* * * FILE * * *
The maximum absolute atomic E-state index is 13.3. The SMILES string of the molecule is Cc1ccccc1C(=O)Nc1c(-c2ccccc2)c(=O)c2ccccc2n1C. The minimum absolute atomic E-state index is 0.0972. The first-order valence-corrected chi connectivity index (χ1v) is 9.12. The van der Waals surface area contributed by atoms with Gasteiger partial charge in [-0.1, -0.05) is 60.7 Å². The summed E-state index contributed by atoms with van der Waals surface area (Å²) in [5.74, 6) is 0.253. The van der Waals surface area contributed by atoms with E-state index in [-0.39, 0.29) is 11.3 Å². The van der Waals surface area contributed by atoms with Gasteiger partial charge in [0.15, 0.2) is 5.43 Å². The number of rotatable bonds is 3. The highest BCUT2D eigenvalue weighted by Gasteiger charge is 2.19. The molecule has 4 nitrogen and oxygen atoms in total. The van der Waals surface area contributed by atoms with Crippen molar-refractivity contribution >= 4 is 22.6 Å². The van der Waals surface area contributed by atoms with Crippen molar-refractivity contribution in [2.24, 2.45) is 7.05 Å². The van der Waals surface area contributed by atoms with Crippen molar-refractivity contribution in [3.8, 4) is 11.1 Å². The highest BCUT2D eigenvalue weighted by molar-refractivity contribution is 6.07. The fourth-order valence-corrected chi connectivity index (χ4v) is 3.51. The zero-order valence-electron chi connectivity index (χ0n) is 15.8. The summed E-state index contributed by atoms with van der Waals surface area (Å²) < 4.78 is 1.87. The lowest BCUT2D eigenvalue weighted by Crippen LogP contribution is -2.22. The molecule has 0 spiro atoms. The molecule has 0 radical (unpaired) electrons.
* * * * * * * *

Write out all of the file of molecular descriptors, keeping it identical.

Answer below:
The maximum absolute atomic E-state index is 13.3. The SMILES string of the molecule is Cc1ccccc1C(=O)Nc1c(-c2ccccc2)c(=O)c2ccccc2n1C. The minimum absolute atomic E-state index is 0.0972. The first-order valence-corrected chi connectivity index (χ1v) is 9.12. The van der Waals surface area contributed by atoms with Gasteiger partial charge in [-0.1, -0.05) is 60.7 Å². The summed E-state index contributed by atoms with van der Waals surface area (Å²) in [5.74, 6) is 0.253. The van der Waals surface area contributed by atoms with E-state index in [-0.39, 0.29) is 11.3 Å². The van der Waals surface area contributed by atoms with Gasteiger partial charge in [0.15, 0.2) is 5.43 Å². The number of rotatable bonds is 3. The highest BCUT2D eigenvalue weighted by Gasteiger charge is 2.19. The molecule has 4 nitrogen and oxygen atoms in total. The van der Waals surface area contributed by atoms with Crippen molar-refractivity contribution >= 4 is 22.6 Å². The van der Waals surface area contributed by atoms with Crippen molar-refractivity contribution in [2.24, 2.45) is 7.05 Å². The van der Waals surface area contributed by atoms with Crippen molar-refractivity contribution in [3.8, 4) is 11.1 Å². The highest BCUT2D eigenvalue weighted by molar-refractivity contribution is 6.07. The fourth-order valence-corrected chi connectivity index (χ4v) is 3.51. The zero-order valence-electron chi connectivity index (χ0n) is 15.8. The summed E-state index contributed by atoms with van der Waals surface area (Å²) < 4.78 is 1.87. The lowest BCUT2D eigenvalue weighted by Crippen LogP contribution is -2.22. The molecule has 0 spiro atoms. The molecule has 0 radical (unpaired) electrons.